To Increase Agricultural Information to Farmers, USAID FED Partners With Community Radios

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In order to increase agricultural information to local farmers for improvement of food security in Liberia, the United States Agency for International Development Food and Enterprise Development (USAID FED) has entered into a partnership with four community radio stations.

The community radio stations are Super Bongese in Bong, Radio Kergheamahn in Nimba, Radio Tamba Taylor in Lofa and Lacsa Radio in Grand Bassa Counties respectively.

The occasion organized by the extension and communication department of USAID FED was held on Friday, May 23 at a local hotel in Monrovia. It was attended by stakeholders in the Agricultural sector, members of the media and local farmers.

Several presentations were made at the program which include, MoA’s role in strengthening agriculture, with emphasis on the Liberian media, reporting on agricultural issues, farmers access to credit and among others.

Speaking at the ceremony, the extension specialist of USAID FED, Doe Adovor, explained that his institution’s partnership with the four community radio stations is intended to enhance food security in Liberia, through the dissemination of information to farmers.

He said that USAID FED has provided four laptops, finances and other items to the four stations to enhance their works.

According to him, the partnership was important because it will strengthen relationship with local farmers where USAIDFED program is being implemented.

He named Bong, Grand Bassa, Nimba, Lofa and Montserrado counties as places that his institution is supporting farmers in rice, cassava, and vegetable and livestock productions.

In a power-point presentation, Deputy Minister of Ministry of Agriculture, Dr. Charles McClain explained that the mandate of his Ministry is to ensure that farmers in the country are given all necessary opportunities to engage in agriculture in order to boost the country’s economy.

He said that it was important for the Liberian media to exert more effort in reporting on the sector to erase the notion by some Liberians that nothing is done by government and partners to improve the level of agricultural production in the country.

“There is a whole lot happening in the sector but the information is not getting to the public. We want to encourage the press to reach out for information about the sector,” he said.

He emphasized that this was important to help improve the level of food production in the country.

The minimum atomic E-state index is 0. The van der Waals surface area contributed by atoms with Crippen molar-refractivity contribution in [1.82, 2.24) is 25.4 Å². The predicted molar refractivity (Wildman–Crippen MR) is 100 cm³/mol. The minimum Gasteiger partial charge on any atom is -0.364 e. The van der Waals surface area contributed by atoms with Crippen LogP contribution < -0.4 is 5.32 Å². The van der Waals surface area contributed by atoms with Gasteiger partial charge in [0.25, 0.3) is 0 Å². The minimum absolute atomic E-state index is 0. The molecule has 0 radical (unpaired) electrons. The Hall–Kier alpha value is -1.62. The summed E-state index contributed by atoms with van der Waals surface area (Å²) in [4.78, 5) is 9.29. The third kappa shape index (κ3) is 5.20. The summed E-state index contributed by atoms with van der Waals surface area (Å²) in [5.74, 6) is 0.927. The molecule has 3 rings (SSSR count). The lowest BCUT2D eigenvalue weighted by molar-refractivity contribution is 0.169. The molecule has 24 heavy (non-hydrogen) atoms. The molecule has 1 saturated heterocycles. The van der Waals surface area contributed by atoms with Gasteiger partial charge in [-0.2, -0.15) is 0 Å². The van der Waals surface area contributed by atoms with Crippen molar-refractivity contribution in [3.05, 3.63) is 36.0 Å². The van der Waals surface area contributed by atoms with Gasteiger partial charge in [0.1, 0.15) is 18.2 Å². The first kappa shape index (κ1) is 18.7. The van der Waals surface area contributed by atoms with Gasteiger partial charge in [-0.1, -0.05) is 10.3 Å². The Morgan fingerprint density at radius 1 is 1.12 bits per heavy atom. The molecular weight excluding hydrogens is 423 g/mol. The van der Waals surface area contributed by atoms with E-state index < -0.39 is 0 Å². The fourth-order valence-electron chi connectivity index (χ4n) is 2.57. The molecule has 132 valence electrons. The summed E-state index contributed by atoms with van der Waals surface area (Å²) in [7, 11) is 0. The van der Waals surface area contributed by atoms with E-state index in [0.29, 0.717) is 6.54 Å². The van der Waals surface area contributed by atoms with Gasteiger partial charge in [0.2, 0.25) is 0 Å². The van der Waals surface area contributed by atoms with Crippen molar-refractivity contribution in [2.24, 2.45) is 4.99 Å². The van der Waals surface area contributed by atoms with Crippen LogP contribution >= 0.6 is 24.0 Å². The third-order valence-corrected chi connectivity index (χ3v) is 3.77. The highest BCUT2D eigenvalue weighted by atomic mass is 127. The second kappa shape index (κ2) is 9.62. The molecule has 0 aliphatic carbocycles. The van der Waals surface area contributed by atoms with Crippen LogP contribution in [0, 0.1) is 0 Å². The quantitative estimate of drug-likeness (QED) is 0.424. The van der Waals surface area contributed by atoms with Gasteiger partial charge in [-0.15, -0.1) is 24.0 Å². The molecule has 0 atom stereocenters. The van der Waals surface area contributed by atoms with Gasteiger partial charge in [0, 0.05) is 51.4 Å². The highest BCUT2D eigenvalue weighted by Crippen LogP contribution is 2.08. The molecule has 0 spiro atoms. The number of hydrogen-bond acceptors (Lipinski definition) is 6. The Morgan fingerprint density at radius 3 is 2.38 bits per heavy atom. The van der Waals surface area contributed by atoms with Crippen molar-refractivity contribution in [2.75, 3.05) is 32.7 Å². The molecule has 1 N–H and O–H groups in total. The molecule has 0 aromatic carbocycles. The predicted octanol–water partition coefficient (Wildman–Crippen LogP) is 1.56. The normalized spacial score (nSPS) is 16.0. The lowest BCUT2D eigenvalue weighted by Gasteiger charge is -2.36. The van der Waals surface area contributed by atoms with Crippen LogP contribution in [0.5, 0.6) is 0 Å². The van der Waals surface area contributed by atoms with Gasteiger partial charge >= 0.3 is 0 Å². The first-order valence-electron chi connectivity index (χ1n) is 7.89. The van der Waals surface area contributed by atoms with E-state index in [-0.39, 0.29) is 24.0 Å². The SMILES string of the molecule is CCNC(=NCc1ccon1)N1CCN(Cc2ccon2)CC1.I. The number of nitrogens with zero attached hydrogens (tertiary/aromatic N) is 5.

“Food security is paramount to the Agenda for Transformation and as such the media plays a very important role in informing Liberians to get involved by investing in agriculture,” he stated.

According to Dr. McClain, though the government lacks all the funding for revamping the sector, it is, however, indicated that the contributions of international partners like USAID FED and others are greatly helping to restore the sector.

He said that the MoA has created its communication strategy to reach information to local farmers through radio programs.

The MoA’s Deputy Minister disclosed plan to work with many community radio stations across the country to promote the massages to rural people.

Speaking earlier, USAID FED communication specialist, Nicolas Parkinson urged the press to report on Agriculture in order to improve the lives of Liberian farmers.

“There are so many opportunities unfolding in the country that could help change the lives of farmers positively. Therefore, journalists must communicate these opportunities to help the farmers,” he said.

He mentioned that policies such as the lifting of tariff on agriculture products and the purchasing of produce locally by government are needed information that would help farmers, if they were informed.

Meanwhile, Liberian journalists attending the program have vowed to exert every effort in reaching information about Agriculture to local farmers.

They called on the government and its partners to build their capacities to reach farmers in the country.

The Liberian journalists, who disclosed plans to form a network of agricultural reporters, said that the lack of logistics to travel from one place to another in the rural areas greatly limits their functions.

They made the disclosure to the Daily Observer right after the end of the one-day stakeholders’ meeting.

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